Summary: Jesus lived and died to create the true Israel of God.
Tuesday of Holy Week
7 April 2009
Israel was not made a holy nation by God for its own benefit. From the beginning, this nomadic tribe was to be a place of true worship of the one God. This people was called to be a light to the nations, so that all would be attracted to right worship, and so that the whole world would be made just and holy. But Israel spent its time and resources chasing after wind, worshiping the gods of the land, giving up its sons and daughters to Melch in human sacrifice, and profaning their souls and bodies with horrible rites of death. So they were swept away to all the nations. Even when they returned from Babylon, they refused their calling, becoming insular and isolated and resuming their practices of injustice. They looked for a Messiah who would destroy the Romans and make their pathetic kingdom the center of the political world, not for the justification of all men, but for mere worldly power.
Jesus, the real Messiah, and His Mother–in fact the whole Holy Family–formed a kind of new shoot from which a truly obedient and right-worshiping nation might be formed. He summoned hundreds of disciples and chose twelve on whom he would build a new Israel. But human nature had not changed. Look, right up to the last moment of that last Passover you have Judas plotting for money to push Jesus up to the edge, and you have Peter brandishing his sword and promising to smite the evildoer and die for Jesus. Perhaps it was the alcohol of the feast talking, but four hours later he was cringing in fear at the feet of a teenage serving girl whose terrifying challenge was “don’t you have a Galilean accent?”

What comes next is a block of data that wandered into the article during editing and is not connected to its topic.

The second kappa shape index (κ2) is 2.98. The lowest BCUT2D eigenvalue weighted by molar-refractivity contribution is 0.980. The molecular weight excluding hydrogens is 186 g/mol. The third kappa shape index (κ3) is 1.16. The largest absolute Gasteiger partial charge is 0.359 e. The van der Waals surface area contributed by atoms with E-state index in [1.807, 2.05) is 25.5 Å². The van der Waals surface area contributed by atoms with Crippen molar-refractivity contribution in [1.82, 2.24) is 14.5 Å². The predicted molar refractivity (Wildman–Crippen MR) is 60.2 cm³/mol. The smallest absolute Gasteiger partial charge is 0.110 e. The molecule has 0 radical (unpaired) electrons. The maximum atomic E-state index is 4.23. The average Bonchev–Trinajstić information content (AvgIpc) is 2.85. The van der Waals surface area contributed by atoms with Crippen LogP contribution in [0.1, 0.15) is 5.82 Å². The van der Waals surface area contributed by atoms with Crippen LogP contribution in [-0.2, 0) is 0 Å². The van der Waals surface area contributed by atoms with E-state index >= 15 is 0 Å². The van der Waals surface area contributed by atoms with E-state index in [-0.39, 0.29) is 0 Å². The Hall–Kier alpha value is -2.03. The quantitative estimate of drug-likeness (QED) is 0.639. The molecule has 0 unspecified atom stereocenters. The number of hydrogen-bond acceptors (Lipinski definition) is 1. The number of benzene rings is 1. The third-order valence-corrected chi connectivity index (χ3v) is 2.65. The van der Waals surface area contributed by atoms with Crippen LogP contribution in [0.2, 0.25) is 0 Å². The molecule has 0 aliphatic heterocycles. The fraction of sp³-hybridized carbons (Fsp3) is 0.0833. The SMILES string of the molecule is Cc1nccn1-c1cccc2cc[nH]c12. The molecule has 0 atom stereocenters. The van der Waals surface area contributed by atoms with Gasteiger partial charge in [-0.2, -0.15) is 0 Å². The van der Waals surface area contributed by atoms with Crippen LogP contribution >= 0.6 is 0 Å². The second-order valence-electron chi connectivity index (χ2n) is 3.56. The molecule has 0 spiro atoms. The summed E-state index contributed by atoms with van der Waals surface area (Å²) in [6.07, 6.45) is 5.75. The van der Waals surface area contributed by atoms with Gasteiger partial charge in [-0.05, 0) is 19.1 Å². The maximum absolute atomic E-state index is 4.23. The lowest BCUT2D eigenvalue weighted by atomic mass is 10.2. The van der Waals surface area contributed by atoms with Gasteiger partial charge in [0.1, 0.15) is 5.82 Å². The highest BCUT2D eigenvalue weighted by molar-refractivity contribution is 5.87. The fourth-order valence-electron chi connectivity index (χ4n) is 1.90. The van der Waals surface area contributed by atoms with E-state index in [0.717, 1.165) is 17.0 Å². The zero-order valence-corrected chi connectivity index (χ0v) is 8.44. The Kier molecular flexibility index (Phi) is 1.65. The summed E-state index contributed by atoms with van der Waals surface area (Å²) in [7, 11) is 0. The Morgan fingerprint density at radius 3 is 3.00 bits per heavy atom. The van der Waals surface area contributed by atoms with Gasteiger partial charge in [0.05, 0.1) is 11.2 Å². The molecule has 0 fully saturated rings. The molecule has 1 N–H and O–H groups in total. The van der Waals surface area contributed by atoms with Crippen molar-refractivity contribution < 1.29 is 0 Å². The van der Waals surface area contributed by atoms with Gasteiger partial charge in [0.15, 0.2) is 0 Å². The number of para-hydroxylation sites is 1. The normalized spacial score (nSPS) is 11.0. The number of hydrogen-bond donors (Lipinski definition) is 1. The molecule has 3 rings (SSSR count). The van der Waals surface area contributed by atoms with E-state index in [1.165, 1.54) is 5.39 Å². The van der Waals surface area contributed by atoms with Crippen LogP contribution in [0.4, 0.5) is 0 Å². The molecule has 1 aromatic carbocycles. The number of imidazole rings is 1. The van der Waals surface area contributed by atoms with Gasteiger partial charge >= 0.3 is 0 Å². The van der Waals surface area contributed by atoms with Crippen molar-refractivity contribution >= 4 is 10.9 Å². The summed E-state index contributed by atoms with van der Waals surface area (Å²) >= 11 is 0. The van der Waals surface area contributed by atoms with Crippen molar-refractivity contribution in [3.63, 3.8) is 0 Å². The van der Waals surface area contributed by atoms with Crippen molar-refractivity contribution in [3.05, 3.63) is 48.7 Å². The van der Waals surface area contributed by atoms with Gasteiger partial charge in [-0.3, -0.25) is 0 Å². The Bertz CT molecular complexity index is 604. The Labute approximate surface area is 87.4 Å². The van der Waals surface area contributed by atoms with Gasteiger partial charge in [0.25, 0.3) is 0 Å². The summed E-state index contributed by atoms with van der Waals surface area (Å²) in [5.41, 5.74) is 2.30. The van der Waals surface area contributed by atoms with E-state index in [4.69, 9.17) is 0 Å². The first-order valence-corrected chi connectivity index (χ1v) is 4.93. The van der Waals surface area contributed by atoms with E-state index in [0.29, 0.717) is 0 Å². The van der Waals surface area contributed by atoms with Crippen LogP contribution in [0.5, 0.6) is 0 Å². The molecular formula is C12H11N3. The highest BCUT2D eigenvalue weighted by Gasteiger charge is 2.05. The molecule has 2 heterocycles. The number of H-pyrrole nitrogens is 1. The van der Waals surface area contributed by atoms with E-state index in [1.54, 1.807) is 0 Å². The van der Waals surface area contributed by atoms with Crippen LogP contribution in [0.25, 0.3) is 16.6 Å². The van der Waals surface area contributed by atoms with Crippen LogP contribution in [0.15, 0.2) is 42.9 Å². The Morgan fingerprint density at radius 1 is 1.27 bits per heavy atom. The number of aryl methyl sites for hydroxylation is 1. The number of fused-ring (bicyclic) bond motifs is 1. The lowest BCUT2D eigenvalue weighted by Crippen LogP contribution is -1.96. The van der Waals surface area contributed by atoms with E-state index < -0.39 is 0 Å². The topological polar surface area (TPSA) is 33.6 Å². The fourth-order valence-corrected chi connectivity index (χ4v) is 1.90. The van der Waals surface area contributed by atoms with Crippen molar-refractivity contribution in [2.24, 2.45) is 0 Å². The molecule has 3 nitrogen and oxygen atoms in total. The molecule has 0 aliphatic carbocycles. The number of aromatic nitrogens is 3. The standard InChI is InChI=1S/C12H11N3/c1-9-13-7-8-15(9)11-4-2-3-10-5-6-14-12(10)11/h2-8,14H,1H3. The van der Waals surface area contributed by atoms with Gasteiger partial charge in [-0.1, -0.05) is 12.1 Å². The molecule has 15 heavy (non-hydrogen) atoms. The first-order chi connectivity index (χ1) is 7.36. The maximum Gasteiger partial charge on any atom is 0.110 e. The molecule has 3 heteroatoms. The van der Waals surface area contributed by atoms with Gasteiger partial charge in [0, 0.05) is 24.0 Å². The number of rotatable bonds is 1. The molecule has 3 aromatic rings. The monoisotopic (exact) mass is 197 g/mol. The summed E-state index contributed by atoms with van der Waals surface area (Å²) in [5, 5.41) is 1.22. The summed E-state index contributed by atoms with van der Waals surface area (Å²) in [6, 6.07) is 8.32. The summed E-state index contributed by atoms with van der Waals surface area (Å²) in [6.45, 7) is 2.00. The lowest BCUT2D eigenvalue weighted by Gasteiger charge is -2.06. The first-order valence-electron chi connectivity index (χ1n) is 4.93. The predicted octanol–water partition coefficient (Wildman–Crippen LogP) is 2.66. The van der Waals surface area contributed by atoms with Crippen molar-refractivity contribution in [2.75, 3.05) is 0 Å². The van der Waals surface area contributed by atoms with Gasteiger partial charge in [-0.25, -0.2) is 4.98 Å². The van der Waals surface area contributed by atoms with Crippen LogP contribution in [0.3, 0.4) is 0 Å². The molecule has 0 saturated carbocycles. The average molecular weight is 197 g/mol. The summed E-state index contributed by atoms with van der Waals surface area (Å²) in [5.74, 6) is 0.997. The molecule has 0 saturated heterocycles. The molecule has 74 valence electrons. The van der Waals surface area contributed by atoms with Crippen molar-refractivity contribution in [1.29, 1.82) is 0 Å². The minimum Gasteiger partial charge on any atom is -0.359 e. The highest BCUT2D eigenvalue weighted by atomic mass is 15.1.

Jesus had to change human nature in order to make us as individuals and as a community into the true Israel of God, a people who would carry His message, celebrate right worship, and do His will, living justly and at peace and witnessing to a needful world. And so he did, by his passion, death and resurrection, become the New Man that we all are destined to be like. And he gave us this sacrament of Eucharist to make us, day by day, into that New Man, and draw us together in right worship, so we will be powerful to witness the love of God to a world that hungers for justice, peace, and servant-love.